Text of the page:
Going camping could the answer to better mental health

Camping could be the mental-health therapy to save the world.

Every day, we wake to email, Instagram and Twitter waiting on our bedside tables. We take an instant hit of everything from terrifying political lunacy to the ever-increasing demands of our digital workplaces; news of a world tearing itself apart contrast disturbing images of happy friends on far-flung beaches before we even get out of bed.

No wonder we're stressed and anxious.

Going off grid

The only way to truly switch off is to go camping. There's something about sleeping under damp nylon and cooking on a small explosive device that absolutely soothes the psyche like nothing else.

A recent experience, at Mungo Brush north of Newcastle, reinforced this firm belief. My partner and I joined her parents on their campsite for a few nights last week. It was more fun and deeply therapeutic than the finest of international spa treatments. And there wasn't even a shower.

Here and now

What can focus your mind on the moment more than putting up a tent? My camping gear had been at a mate's for a few years. When I picked it up, we carefully checked the tent to make sure everything was there. I even got a bonus mystery thing in a small blue roll, that we both thought belonged to the other.

As I was putting up the tent, which I boasted had "many rooms", there came the moment when I was holding the poles and gazing sadly at flaccid fabric. My partner asked icily if there was anything wrong. "No, all good," I mumbled, wondering how the wrong poles had made their way into the bag. We weren't sleeping in this tent.

Amazingly, the mystery blue roll was a two-man tent, with the correct poles. It was my "back-up" tent, I explained, for when some idiot lost the poles to the big tent. Lying and exaggeration for effect is a key element of camping culture.

That was my partner's introduction to camping with me. Other wonderful moments involved her realisation the only toilet was a long-drop and smelled, no doubt literally, like the bog of eternal stench. She grimly vowed to "hold on for a week."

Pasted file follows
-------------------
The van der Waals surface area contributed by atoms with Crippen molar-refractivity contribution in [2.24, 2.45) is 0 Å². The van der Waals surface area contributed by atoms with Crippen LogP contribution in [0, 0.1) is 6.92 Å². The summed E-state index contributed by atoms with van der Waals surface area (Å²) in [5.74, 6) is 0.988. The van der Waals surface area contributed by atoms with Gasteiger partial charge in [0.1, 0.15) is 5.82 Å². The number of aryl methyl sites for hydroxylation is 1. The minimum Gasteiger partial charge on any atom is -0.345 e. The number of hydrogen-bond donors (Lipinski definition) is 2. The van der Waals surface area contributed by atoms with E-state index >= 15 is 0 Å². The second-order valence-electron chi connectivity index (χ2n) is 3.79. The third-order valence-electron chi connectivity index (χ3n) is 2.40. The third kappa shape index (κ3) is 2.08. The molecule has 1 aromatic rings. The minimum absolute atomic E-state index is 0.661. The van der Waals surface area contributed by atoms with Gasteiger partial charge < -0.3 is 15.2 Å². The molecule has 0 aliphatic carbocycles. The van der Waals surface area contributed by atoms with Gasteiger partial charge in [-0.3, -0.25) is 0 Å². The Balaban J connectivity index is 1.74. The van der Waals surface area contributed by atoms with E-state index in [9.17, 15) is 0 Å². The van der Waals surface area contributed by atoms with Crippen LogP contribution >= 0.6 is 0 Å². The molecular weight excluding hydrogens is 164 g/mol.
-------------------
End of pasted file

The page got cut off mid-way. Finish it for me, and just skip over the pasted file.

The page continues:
Getting overly familiar

Her parents and I have started calling each other Father-in-Law, Mother-in-Law and Son-in-Law, which my partner says creeps her out, given we're not at all married.

F-i-L is a committed handyman, to the point where, when something on the boat inevitably breaks, he's at it with a pop-riveter in a jiffy. He has erected a canvas shower cubicle that uses a shower-bag full of water, left in the sun all day to warm. Filling two 20-litre shower bags from a tap nearly 1km away and carrying them back was one of my jobs.

Again, it's hard to worry about a work email when your main concern is the flies drinking the sweat in your eyes.

According to taste

All food is about 50 per cent tastier when you're camping. I brought a lamb shoulder wrapped in garlic, rosemary, lemon and olive oil for a few days and cooked it in a pan over a gas cooker. As it rested I browned off some little canned spuds in the lamb fat.

It was unbelievably delicious. We feasted to a symphony of insects and the roar of the gas lamp, drank wine and talked rubbish for hours. (F-i-L's unique relationship with Siri has to be heard to be believed).

Days were spent bobbing in the warm lake water with a drink, failing to avoid too much sun, try as we might, on some remote beach, courtesy of F-i-L's cool boat.

Out of reach

Phone power and coverage was sporadic. I just didn't care, in the end. We spent days in our bathers, getting grimier and wilder. It was like Lord of the Flies. In the morning, we'd wake, sweating, as the morning sun hit the tiny tent, covered in ants we later discovered came from a nest under our tent.

Longdrop, breakfast, boat, drinks, lunch, drinks, swimming, drinks, boat, shower (with bag) eat, drink, talk, drink, talk drink sleep, repeat. That's how the days went. Sometimes we really didn't know what time it was. We smelled. My partner got real beach hair, apparently.

When we left, we missed M-i-L and F-i-L, the wonderful simplicity of life reduced to its analog basics, food and shelter. With that comes companionship derived from having time to talk, and, dare I sound a bit too hippy here, the rare, joyous experience of being in nature. Hearing the thump of a kookaburra's wings as he swoops your tent in the faint morning light becomes a beautiful, transformative, memorable moment.

Barefoot pleasures

Getting back to nature is a privilege we should all exploit for our own mental health.

Less is indeed more. When we're worrying about the gas not lighting or the ice-to-esky ratio, we're not worrying about ourselves.

Our brains get to idle for a little while. The dirtier your feet, the cleaner your mind.

If you go zero, not five stars, you'll experience infinite stars.

With more than 25 years in Australian media, Phil Barker has edited NW and Woman's Day magazines, and published such titles as Vogue, GQ, Delicious, InsideOut and Donna Hay. He is a consultant creative director and communications specialist, currently writing a book on "man stuff" for publisher New Holland. He is a regular commentator on the lives and style of Australian men.

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